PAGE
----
I think you have that the wrong way round. "Can't do it for shit" is a term employed only by vulgarians, obviously. Decent people use proper language. :) But the question must be asked: Why would shit or any of its euphemisms be so highly prized (even among vulgarians), as the expression seems to be suggesting? -- Jack of Oz [your turn] 20:40, 12 July 2011 (UTC)
Perhaps the meaning is that if the person can't perform the task even if the only reward is shit, how much less can he do it when the reward is more desirable. Angr (talk) 20:52, 12 July 2011 (UTC)
Maybe. But why would anyone even have an incentive to perform the task if the only reward were shit? Who'd bother, apart from a coprophiliac or a manure dealer? Give them money or sex or food or a knighthood or power or even a pat on the back, and then you might have a chance of them doing it. -- Jack of Oz [your turn] 21:45, 12 July 2011 (UTC)
Potentially answering my own question, would it be because toffee was a particularly desirable form of sweet (= candy), before solid chocolate was invented (in 1847, apparently)? Ghmyrtle (talk) 20:46, 12 July 2011 (UTC)


My sense of it is that toffee is a trivial thing, something children like that's not very important. So if you can't do it for toffee, then you can't do it in even a trivial, unimportant way. --Trovatore (talk) 22:48, 12 July 2011 (UTC)
My experience is that when a Britishism uses some arbitrary word to mean something completely different, it's usually derived from Cockney rhyming slang. Doing a quick Google search for "toffee rhyming slang" only give toffee as the elided link word for coffee replacements (e.g. "Fancy a molten?" -> molten (toffee) = coffee), rather than being the result of the process, though. -- 174.31.204.164 (talk) 05:50, 13 July 2011 (UTC)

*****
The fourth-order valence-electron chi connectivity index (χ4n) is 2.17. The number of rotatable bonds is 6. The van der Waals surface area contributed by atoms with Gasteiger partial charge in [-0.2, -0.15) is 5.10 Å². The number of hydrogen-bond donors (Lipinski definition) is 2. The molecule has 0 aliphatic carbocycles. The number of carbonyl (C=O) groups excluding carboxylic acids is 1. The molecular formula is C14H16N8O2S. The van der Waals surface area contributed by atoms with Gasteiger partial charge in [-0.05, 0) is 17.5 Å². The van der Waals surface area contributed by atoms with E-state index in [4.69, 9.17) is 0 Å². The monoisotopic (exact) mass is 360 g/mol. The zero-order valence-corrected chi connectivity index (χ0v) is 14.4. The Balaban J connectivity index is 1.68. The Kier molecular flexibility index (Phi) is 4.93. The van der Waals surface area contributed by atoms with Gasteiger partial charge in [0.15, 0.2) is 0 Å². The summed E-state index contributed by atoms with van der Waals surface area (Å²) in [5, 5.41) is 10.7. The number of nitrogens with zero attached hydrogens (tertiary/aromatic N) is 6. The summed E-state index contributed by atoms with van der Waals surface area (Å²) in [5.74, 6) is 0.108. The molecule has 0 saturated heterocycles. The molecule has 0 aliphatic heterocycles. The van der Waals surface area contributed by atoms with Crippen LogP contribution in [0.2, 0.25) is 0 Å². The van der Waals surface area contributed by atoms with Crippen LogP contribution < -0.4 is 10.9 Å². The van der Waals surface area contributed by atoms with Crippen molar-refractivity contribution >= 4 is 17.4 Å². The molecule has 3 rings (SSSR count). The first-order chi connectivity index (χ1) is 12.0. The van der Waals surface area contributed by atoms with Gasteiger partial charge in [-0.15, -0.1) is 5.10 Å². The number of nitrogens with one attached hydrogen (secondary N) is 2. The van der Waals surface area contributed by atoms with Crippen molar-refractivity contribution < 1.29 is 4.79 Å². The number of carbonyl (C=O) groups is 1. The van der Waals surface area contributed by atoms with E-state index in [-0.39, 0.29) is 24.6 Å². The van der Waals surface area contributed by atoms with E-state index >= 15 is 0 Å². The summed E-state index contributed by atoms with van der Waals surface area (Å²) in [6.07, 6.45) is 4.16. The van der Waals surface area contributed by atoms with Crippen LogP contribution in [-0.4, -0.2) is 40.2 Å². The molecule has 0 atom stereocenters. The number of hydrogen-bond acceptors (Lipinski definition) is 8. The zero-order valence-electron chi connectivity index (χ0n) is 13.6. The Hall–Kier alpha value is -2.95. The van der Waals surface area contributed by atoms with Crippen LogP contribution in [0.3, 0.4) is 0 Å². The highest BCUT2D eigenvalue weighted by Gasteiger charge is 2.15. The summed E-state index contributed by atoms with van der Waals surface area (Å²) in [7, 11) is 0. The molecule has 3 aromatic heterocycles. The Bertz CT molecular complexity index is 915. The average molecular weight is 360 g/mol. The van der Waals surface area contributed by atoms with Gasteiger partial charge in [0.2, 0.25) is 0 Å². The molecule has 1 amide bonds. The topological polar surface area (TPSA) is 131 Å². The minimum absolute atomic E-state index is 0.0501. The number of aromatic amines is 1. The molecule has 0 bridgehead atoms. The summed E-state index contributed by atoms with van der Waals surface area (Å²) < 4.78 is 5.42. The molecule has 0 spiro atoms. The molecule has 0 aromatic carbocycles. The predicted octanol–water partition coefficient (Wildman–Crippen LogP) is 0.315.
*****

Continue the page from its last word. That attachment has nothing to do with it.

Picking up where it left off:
I live in east London and I've never heard of molten (toffee) = coffee, Bit of a long shot IMHO. Alansplodge (talk) 12:22, 13 July 2011 (UTC)
Sorry, I should clarify that I make no representation as to the prevalence or to the correctness (as far as one can apply the concept of "correct" to slang) of the example given. It's simply an example I ran across when I did the web search, showing what I meant when I referred to finding toffee used as an "elided link word". -- 174.31.204.164 (talk) 16:21, 13 July 2011 (UTC)
Huh. Here I thought molten for coffee came from "molten lava", partially as rhyming slang for "java" (itself slang for coffee) and partially in reference to the temperature coffee tends to be served at. Angr (talk) 11:01, 13 July 2011 (UTC)
The OED doesn't venture an etymology for this phrase, but its first attribution (from 1914) says "Their opponents cannot ‘shoot for nuts’ (or ‘for toffee’, as one Tommy more expressly put it)", which suggests, at least, that "toffee" was a colourful variant for "nuts". It takes "can't ... for nuts" back to 1895, but still does not attempt an explanation. --ColinFine (talk) 07:09, 13 July 2011 (UTC)